UWindsor law prof says 'momentous' federal ruling makes asylum in Canada easier for refugees

University of Windsor law professor Vasanthi Venkatesh says a new ruling made by the Federal Court of Canada this week will make it easier for those looking to apply for refugee status at Canadian borders. 

But experts in refugee services anticipate the government will appeal the ruling

Assistant law professor Vasanthi Venkatesh said the decision is 'momentous' and will make it easier for people to apply for refugee status. (Sameer Chhabra/CBC)

University of Windsor law professor Vasanthi Venkatesh says a new ruling made by the Federal Court of Canada this week will make it easier for those looking to apply for refugee status at Canadian borders. 

"It's a momentous decision," Venkatesh told CBC's Windsor Morning on Friday, adding that advocates have pushed for this for a long time. 

On Wednesday, the Federal Court of Canada struck down the Safe Third Country Agreement, a plan that has been in place since 2004. The agreement has meant that refugees arriving in the United States and who present themselves at the border looking to make a claim in Canada are denied, with few exceptions. 

Typically, these asylum seekers are sent back to the U.S. to make the claim there. 

This is because the agreement recognizes both countries as "safe" for migrants and requires refugee claimants to request asylum in the first country they arrive. This has led to thousands of asylum seekers crossing at unofficial border crossings like Roxham Road, on the border between Quebec and New York State.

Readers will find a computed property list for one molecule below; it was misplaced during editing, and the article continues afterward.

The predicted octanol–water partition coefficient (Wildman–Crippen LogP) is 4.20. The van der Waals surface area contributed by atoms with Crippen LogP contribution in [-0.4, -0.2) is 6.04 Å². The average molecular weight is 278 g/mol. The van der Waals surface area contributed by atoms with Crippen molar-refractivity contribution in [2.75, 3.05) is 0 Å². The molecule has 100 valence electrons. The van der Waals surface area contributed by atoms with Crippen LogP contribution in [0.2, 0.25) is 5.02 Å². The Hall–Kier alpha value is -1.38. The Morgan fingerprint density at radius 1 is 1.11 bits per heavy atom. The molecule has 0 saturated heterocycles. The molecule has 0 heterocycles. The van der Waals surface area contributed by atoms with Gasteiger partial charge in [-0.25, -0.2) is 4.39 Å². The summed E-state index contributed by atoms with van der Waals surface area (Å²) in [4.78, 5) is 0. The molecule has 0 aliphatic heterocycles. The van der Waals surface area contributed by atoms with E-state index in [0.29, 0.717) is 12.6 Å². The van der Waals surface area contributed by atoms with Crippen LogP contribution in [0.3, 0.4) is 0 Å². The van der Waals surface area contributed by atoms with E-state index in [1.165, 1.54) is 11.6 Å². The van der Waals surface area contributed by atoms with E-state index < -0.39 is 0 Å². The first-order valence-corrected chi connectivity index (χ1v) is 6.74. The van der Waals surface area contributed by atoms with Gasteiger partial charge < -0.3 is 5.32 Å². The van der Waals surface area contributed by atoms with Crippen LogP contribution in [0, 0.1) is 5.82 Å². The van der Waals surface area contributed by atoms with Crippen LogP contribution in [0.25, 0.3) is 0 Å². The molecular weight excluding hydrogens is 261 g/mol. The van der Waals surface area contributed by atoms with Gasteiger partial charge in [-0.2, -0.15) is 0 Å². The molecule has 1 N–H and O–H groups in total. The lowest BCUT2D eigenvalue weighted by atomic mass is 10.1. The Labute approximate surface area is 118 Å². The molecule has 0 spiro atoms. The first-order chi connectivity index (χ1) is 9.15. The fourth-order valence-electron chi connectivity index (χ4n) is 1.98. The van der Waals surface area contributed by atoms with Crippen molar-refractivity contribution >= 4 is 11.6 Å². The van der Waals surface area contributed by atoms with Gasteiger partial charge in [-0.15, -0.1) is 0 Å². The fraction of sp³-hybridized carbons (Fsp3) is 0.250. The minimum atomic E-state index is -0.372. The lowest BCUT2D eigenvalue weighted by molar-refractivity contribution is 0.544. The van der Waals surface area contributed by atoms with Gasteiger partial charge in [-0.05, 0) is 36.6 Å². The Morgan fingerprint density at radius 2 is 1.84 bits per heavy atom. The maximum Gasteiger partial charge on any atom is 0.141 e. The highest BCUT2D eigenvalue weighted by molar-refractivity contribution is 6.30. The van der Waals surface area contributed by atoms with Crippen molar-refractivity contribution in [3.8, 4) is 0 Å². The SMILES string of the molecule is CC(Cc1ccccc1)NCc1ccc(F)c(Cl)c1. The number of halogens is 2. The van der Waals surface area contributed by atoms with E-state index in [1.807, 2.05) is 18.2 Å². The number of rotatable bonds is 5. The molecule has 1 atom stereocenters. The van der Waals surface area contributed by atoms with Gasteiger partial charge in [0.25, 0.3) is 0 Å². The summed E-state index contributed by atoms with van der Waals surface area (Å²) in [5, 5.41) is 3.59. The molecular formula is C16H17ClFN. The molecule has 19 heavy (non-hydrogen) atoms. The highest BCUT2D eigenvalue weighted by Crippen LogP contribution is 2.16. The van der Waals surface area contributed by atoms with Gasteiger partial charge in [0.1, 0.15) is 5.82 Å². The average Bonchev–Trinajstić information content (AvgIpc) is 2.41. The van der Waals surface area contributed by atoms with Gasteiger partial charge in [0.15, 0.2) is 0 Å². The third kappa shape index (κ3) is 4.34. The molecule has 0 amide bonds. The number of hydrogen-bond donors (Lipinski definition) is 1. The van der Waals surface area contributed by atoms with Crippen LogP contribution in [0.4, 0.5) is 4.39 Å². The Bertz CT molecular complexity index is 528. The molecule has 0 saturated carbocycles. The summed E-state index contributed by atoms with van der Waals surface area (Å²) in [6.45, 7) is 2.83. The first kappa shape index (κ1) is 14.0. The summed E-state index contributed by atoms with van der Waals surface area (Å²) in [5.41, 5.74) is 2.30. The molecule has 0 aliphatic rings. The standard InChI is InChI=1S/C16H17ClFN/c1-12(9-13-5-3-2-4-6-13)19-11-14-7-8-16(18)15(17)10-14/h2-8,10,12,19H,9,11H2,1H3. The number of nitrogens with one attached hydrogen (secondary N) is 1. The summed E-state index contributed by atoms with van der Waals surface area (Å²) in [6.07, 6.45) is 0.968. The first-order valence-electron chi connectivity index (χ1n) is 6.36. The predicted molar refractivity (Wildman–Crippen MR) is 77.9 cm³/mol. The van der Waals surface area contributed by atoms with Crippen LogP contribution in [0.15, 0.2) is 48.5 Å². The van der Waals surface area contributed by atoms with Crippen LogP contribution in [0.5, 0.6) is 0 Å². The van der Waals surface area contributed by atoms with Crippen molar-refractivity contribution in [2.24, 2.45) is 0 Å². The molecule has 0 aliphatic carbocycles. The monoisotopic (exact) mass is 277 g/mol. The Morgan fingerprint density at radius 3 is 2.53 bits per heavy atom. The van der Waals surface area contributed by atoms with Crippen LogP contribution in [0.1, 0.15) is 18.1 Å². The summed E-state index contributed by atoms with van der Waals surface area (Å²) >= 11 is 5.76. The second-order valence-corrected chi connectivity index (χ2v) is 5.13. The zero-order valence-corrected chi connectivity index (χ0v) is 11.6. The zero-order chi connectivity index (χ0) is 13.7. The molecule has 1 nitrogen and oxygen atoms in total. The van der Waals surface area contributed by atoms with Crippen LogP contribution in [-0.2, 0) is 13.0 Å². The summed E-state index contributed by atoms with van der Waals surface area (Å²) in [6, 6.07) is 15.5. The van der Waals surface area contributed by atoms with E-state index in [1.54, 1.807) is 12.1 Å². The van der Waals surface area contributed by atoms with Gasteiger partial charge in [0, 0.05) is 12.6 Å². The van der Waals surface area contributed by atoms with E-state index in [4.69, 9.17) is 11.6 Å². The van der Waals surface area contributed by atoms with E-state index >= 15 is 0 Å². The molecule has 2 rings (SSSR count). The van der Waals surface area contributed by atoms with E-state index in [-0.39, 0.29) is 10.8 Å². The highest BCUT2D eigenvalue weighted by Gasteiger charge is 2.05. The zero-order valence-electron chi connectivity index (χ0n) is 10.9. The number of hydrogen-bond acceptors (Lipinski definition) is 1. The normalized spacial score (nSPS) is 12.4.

A Royal Canadian Mounted Police officer informs a migrant couple of the location of a legal border station, shortly before they crossed from Champlain, N.Y., to Saint-Bernard-de-Lacolle, Que., using Roxham Road. (Charles Krupa/Associated Press)

This week the Federal Court of Canada's ruling recognizes that sending those refugee claimants back to the U.S. violates the Canadian Charter of Rights and Freedoms. The federal government has six months to respond to the ruling. 

While it seems unusual that somebody who wants to be in Canada would initially land in the U.S., Venkatesh said it' happens because it's "difficult" to come to Canada. 

"I mean we are geographically isolated with just one land border with the United States and it's very difficult to get a visa in to Canada for those who can make it to Canada," she said. 

Some in refugee sector anticipate the government will appeal the ruling 

Mike Morency, the executive director of Windsor's Matthew House Refugee Centre, said that while the ruling is a good step forward, it'll be some time before an actual change occurs. 

"The decision this week is an important one and we are cautiously optimistic," he said. "Really the decision verifies what refugee advocates have been claiming for a while now...that the United States is not in fact a safe and fair country for refugees to have their claim heard." 

Until they know what the federal government will do in light of this ruling, Morency said nothing actually changes. He added that of those he has spoken to in the refugee sector, many anticipate that the government will appeal the decision and that "the issue will drag on for many more years."

If this is the case, he said it will continue to leave asylum seekers feeling unsafe and prevent them from "rebuilding their lives."

"When there is lack of clarity, people are left hanging...and that's not right, we want people to be back to quickly settle into our community [and] rebuild their lives," he said. "That is held back when their status is in  limbo." 

Executive director of Matthew House Mike Morency said the ruling is 'good' but he doesn't think it will have much of an impact anytime soon. (Jennifer La Grassa/CBC)

Morency said he did speak with some local refugees about the ruling as some were concerned and didn't understand what the decision meant or how it impacted them. 

Morency said Windsor doesn't typically see irregular crossings as it is separated from the U.S. by water.



  • An earlier version of this story implied that families are often separated by the Safe Third Country Agreement. In fact, 'family unity' is listed on the Government of Canada's website, as one of several exceptions to the agreement .
    Jul 25, 2020 6:41 PM ET

With files from Jennifer Yoon and Jennifer La Grassa